"Quickly on Karl. My left foot has had an ongoing neuroma for about 2 years, although it was not that sore during th race, I really feel like I was compensating slightly which made my left quad really sore. My right one felt great, and I felt great otherwise. When one thing hurts oddly, and the other is fine, like a quad, it's likely compensation of some sort. If I did not have the AT coming in a month, I would have pulled a Clark/Aish. I was actually enjoying the walk from Peachstone to the river, but figured I was at a high injury risk if I continued. I've spent way too much effort with the AT so far, over 20k on it already to jeapardize not starting. So I'll recover now and stick that "2183 miles is not that far" thought in my head. 80 miles… is not far Jackson… not even close, but for some reason, it was far enough for me on this day. It's all pretty surreal now, I don't even feel like I was in California a few days ago. These things happen when you get old."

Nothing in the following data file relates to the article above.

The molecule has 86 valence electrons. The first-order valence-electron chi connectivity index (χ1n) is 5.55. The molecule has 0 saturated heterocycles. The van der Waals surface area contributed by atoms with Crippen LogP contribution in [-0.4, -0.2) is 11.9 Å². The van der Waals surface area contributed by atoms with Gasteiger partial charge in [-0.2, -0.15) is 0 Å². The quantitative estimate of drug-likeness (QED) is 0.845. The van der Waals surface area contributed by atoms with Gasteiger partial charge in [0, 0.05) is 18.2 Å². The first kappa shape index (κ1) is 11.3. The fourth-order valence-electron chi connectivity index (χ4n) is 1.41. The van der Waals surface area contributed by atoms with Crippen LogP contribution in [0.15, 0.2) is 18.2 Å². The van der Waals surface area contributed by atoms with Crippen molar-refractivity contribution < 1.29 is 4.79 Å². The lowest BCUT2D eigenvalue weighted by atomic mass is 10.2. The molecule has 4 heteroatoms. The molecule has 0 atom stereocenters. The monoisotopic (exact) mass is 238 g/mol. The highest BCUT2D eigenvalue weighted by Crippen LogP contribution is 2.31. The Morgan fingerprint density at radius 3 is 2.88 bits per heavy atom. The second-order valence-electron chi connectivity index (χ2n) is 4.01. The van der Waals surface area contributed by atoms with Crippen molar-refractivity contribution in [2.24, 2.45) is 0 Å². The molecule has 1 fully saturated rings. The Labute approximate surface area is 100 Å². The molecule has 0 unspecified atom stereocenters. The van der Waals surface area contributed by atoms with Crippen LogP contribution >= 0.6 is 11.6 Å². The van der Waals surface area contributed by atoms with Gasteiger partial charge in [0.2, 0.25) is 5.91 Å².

5. @Steve314

    Hey,

    Great coverage. Wish I could make a bigger donation.

    If you are looking for other angles to cover (next time) I'd be interested in seeing a listing of what shoes, what hydration system, what watch, etc. these folks choose for their big 100. Should be doable, probably not in real time, but as part of a wrap up with some high-res photos, or maybe as part of the pre-race interview and then summarized in a table.